period that enemies had been seen in the country ;
before this, none had ventured there. But now
they burst into an unravaged and inviolate land, and
burned and plundered as far as the river and the city,
and no one came out against them. For Agesilaiis

1 In 370 B.C. (Xenophon, Hell. vi. 5, 10-21).

2 In the same year, after Agesilaiis had returned and
disbanded his forces.


VOL. V 1>



" pevf-ta KOI K\v8a>va

iovs, a\\a T?}? TroXeco? TO. fiecra teal
rot9 oTrXtVat? TrepiecrTreipa/jLevos e/cap-
repei ra? avretXa? ral ra? fJLeyaXav^ia^ TWV
r}/3aiwv, 7rpoKa\ov/bivwv eicelvov ovofjiaail KOI
Sia/nd%e<T0at Trepl rr}? %wpas K\evovTa)i', b? TWV

4 KCIKWV amo? Icrriv eKKavaas TOV 7r6\e^wv. otr^
rjrrov Be TOVTWV eXvTrovv TOV 'A7?7<riXacw ot Afara
T^ TTO\IV Oopvfioi teal /cpavyal KCU Bta8po/
rwv re Trpecrfivrepcov Svaavaa-^erovvTwv ra yivo-
jjieva fcal TWV ^vvaitcwv ov Swaf^evcov rjffv%d%6ii',
aXXa Travrcnracriv e/ccfrpovwv ovcrwv vrpo? re r^v

5 Kpavyrjv KOI TO Trvp TMV TroXe/itw^. qvia $e real

TO T?}? ^0^7?? CLVTOV, OTL T^V 7TO\IV /JL l yi(TTrjl>

afBwv KOI SvvarciyrdT'rjv, ewpa (TVV(TTO,\-
auT?}? TO a^tw/za Aral TO air^/za K6Ko\ov-
, w /cal auTO? e^p^aaro 7ro\\dKis, eiTrutv
on <yvvr) Adrcaira Kcnri'bv ov% ewpafce TTO\/JLIOI>.
\ejerai &e KOI 'Ai/TaX/ftSa?, ^KOrjvaiov TLVOS

virep dvSpelas 77/909 avrov real


6 76 ovde7TOT u/ia9 djrb TOV Eu/oarra." Trapa-
tft)9 Se rfal 717309 TOV ^Apyelov dTrexpivaTO TWV

flV j


rioXXoi v/jiMV ev TJ) 'A/3yoXf^>6 KelvTdi" o oe
l< "T/j,wv oe ye ouSet9 ev Trj Aa-


XXXII. ToTe jLei'Toi, TOV \\vTa\Ki8av

ov ryevojjLevov. o oe 'A r /?;crtXao9, e


AGKSILAUS, X.Y.VI. ^ \\vii. i

would not suffer the Lacedaemonians to fight against
such a " billowy torrent of war," to use the words of
Theopompus, but surrounded the central and most
commanding parts of the city with his men-at-arms,
while lie endured the boastful threats of the Thebans,
who called upon him by name and bade him come
out and fight for his country, since he had caused
her misfortunes by lighting up the flames of war.
Rut this was not the worst. Agesilaiis was still more
harassed by the tumults and shrieks and running
about throughout the city, where the elder men
were enraged at the state of affairs, and the women
were unable to keep quiet, but were utterly beside
themselves when they heard the shouts and saw the
tires of the enemy. 1 He was also distressed at the
thought of what his fame would be, because he had
taken command of the city when she was greatest
and most powerful, and now saw her reputation
lowered, and her proud boast made empty, which
boast he himself also had often made, saying that no
Spartan woman had ever seen the smoke of an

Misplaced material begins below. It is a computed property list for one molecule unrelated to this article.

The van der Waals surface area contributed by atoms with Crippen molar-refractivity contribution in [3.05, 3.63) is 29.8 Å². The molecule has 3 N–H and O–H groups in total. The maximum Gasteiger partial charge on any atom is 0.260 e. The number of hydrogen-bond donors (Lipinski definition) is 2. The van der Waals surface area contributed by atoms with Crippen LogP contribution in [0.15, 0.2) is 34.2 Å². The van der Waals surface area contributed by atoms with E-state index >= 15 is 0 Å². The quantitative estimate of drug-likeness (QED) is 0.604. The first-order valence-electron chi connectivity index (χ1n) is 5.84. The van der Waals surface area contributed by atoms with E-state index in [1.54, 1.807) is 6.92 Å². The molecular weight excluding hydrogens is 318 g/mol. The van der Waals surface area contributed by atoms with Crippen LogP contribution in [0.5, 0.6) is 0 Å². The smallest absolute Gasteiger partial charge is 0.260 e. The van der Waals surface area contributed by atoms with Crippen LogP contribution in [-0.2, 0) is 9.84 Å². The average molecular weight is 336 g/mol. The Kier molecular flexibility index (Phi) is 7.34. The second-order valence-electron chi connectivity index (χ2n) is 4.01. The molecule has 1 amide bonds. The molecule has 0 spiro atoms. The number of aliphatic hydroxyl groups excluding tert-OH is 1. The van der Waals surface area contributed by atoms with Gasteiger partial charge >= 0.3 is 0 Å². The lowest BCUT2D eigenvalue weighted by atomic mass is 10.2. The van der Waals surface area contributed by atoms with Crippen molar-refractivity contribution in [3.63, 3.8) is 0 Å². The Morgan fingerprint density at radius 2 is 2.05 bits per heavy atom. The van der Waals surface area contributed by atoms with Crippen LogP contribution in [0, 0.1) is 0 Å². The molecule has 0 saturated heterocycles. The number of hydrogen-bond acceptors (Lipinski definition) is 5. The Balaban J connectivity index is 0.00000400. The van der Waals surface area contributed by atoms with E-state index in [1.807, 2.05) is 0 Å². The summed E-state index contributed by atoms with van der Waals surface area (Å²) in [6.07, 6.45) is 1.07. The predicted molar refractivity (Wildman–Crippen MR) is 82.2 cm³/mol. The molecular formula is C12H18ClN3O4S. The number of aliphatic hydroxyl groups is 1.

enemy's fires. It is said also that Antalcidas, when
an Athenian was disputing with him over the valour
of the two peoples and said, " Yet we have often
driven you away from the Cephisus," replied : " But
we have never driven you away from the En rotas."
And a similar retort \vas made by a Spartan of lesser
note to the Argive who said, " Many of you lie buried
in the lands of Argos " ; the Spartan answered : " But
not a man of you in the lands of Laconia."

XXX II. Now, however, they say that Antalcidas,
who was an ephor, secretly sent his children away to
Cythcra, so full of fear was he. But Agesilaiis, when

1 "The women could not endure evrn the si^lit <>t the
smoke, since they had never set eyes upon an ciifinx
(Xenophon, I fell. vi. 5, -Jsj.


Biaftaiveiv TOV Trora^ov TCOV
ai 7T/30? Tr)V irokiv, K\i7ra)v TCL \onrd
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AGESILAUS, xxxii. 1-5

the enemy tried to cross the Eu rotas and force their
way to the city, abandoned the rest of it and dre\\
up his forces in front of its central and lofty precincts.
Now, the Eurotas at this time was flowing at its
fullest and deepest, since snows had fallen, and its
current, even more from its coldness than its violence,
was very troublesome to the Thebans. As Epam-
inondas was fording it at the head of his phalanx,
certain ones pointed him out to Agesilaiis, and he.
we are told, after fixing his gaze upon him and
watching him for a long time, said but these words :
" O adventurous man ! " Epaminondas was ambitious
to join battle in the city and set up a trophy of
victory there, but since he could neither force nor
tempt Agesilaiis out of his positions, he withdrew
and began to ravage the country. Meanwhile, about
two hundred of the Lacedaemonians who had long
been disaffected and mutinous banded together and
seized the Issorium, where the temple of Artemis
stands, a well-walled and inaccessible spot. The
Lacedaemonians wished to make a dash upon them
at once, but Agesilaiis, fearing their insurrection,
ordered the rest to keep quiet, while he himself,
wearing his cloak and attended by a single servant,
went towards them, crying out that they had mis-
understood his orders ; for he had not commanded
them to assemble in that place, nor in a body, but
some yonder (pointing to another spot), and some in
another part of the city. They were delighted to
hear this, supposing that their design was undis-
covered, and, breaking up, went off to the places
which he ordered them to occupy. Then Agesilaiis
at once summoned other troops and took possession
of the Issorium, after which he arrested about fif-
teen of the conspirators who had been gathered there,